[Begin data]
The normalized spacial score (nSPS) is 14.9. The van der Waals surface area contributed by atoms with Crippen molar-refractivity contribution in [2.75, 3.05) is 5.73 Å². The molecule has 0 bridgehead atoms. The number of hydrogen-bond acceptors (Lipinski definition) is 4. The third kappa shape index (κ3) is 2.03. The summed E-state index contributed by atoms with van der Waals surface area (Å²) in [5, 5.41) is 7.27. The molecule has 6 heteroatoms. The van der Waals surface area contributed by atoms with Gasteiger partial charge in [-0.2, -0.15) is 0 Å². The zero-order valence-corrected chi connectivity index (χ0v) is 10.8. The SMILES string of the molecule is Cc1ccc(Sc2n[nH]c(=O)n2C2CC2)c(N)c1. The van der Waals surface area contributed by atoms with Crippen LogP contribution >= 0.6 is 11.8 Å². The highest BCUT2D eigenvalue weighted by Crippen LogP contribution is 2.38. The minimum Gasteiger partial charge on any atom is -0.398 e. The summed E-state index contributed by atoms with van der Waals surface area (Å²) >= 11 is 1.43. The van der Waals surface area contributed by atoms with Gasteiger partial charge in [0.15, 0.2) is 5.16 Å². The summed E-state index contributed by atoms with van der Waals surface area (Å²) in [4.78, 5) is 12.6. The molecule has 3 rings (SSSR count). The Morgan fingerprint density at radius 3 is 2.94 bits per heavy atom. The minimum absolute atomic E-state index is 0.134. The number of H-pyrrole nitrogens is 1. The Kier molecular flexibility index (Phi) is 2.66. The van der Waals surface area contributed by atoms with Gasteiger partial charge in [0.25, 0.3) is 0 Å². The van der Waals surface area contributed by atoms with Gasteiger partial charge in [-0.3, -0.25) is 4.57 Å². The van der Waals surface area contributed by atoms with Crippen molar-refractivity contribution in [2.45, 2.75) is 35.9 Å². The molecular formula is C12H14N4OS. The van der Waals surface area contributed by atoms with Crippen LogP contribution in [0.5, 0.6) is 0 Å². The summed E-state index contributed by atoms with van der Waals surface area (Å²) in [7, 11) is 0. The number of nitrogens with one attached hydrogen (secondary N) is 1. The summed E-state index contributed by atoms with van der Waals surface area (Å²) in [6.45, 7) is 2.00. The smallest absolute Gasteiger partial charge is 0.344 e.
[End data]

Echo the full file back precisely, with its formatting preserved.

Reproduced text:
The normalized spacial score (nSPS) is 14.9. The van der Waals surface area contributed by atoms with Crippen molar-refractivity contribution in [2.75, 3.05) is 5.73 Å². The molecule has 0 bridgehead atoms. The number of hydrogen-bond acceptors (Lipinski definition) is 4. The third kappa shape index (κ3) is 2.03. The summed E-state index contributed by atoms with van der Waals surface area (Å²) in [5, 5.41) is 7.27. The molecule has 6 heteroatoms. The van der Waals surface area contributed by atoms with Gasteiger partial charge in [-0.2, -0.15) is 0 Å². The zero-order valence-corrected chi connectivity index (χ0v) is 10.8. The SMILES string of the molecule is Cc1ccc(Sc2n[nH]c(=O)n2C2CC2)c(N)c1. The van der Waals surface area contributed by atoms with Crippen LogP contribution >= 0.6 is 11.8 Å². The highest BCUT2D eigenvalue weighted by Crippen LogP contribution is 2.38. The minimum Gasteiger partial charge on any atom is -0.398 e. The summed E-state index contributed by atoms with van der Waals surface area (Å²) >= 11 is 1.43. The van der Waals surface area contributed by atoms with Gasteiger partial charge in [0.15, 0.2) is 5.16 Å². The summed E-state index contributed by atoms with van der Waals surface area (Å²) in [4.78, 5) is 12.6. The molecule has 3 rings (SSSR count). The Morgan fingerprint density at radius 3 is 2.94 bits per heavy atom. The minimum absolute atomic E-state index is 0.134. The number of H-pyrrole nitrogens is 1. The Kier molecular flexibility index (Phi) is 2.66. The van der Waals surface area contributed by atoms with Gasteiger partial charge in [0.25, 0.3) is 0 Å². The van der Waals surface area contributed by atoms with Gasteiger partial charge in [-0.3, -0.25) is 4.57 Å². The van der Waals surface area contributed by atoms with Crippen molar-refractivity contribution in [2.45, 2.75) is 35.9 Å². The molecular formula is C12H14N4OS. The van der Waals surface area contributed by atoms with Crippen LogP contribution in [0.5, 0.6) is 0 Å². The summed E-state index contributed by atoms with van der Waals surface area (Å²) in [7, 11) is 0. The number of nitrogens with one attached hydrogen (secondary N) is 1. The summed E-state index contributed by atoms with van der Waals surface area (Å²) in [6.45, 7) is 2.00. The smallest absolute Gasteiger partial charge is 0.344 e.